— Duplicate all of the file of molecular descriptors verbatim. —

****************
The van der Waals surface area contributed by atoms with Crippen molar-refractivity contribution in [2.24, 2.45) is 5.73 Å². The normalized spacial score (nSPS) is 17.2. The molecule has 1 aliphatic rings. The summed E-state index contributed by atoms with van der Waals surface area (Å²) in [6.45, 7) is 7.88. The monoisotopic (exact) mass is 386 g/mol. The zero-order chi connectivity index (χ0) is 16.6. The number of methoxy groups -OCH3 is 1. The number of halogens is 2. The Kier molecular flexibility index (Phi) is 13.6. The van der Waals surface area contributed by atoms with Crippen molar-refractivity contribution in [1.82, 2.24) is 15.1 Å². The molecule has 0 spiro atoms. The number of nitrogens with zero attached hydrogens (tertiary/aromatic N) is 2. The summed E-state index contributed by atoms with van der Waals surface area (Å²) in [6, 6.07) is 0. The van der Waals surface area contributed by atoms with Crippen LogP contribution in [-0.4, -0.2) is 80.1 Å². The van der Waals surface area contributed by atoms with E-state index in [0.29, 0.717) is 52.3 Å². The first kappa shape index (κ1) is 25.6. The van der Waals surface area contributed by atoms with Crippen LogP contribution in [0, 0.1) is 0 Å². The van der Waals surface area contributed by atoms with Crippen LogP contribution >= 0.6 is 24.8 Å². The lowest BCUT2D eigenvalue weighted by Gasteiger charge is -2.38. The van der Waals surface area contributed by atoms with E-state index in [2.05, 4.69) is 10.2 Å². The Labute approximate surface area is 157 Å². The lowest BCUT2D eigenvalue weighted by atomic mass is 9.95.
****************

The van der Waals surface area contributed by atoms with Crippen molar-refractivity contribution in [2.24, 2.45) is 5.73 Å². The normalized spacial score (nSPS) is 17.2. The molecule has 1 aliphatic rings. The summed E-state index contributed by atoms with van der Waals surface area (Å²) in [6.45, 7) is 7.88. The monoisotopic (exact) mass is 386 g/mol. The zero-order chi connectivity index (χ0) is 16.6. The number of methoxy groups -OCH3 is 1. The number of halogens is 2. The Kier molecular flexibility index (Phi) is 13.6. The van der Waals surface area contributed by atoms with Crippen molar-refractivity contribution in [1.82, 2.24) is 15.1 Å². The molecule has 0 spiro atoms. The number of nitrogens with zero attached hydrogens (tertiary/aromatic N) is 2. The summed E-state index contributed by atoms with van der Waals surface area (Å²) in [6, 6.07) is 0. The van der Waals surface area contributed by atoms with Crippen LogP contribution in [-0.4, -0.2) is 80.1 Å². The van der Waals surface area contributed by atoms with E-state index in [0.29, 0.717) is 52.3 Å². The first kappa shape index (κ1) is 25.6. The van der Waals surface area contributed by atoms with Crippen LogP contribution in [0, 0.1) is 0 Å². The van der Waals surface area contributed by atoms with Crippen LogP contribution >= 0.6 is 24.8 Å². The lowest BCUT2D eigenvalue weighted by Gasteiger charge is -2.38. The van der Waals surface area contributed by atoms with E-state index in [2.05, 4.69) is 10.2 Å². The Labute approximate surface area is 157 Å². The lowest BCUT2D eigenvalue weighted by atomic mass is 9.95.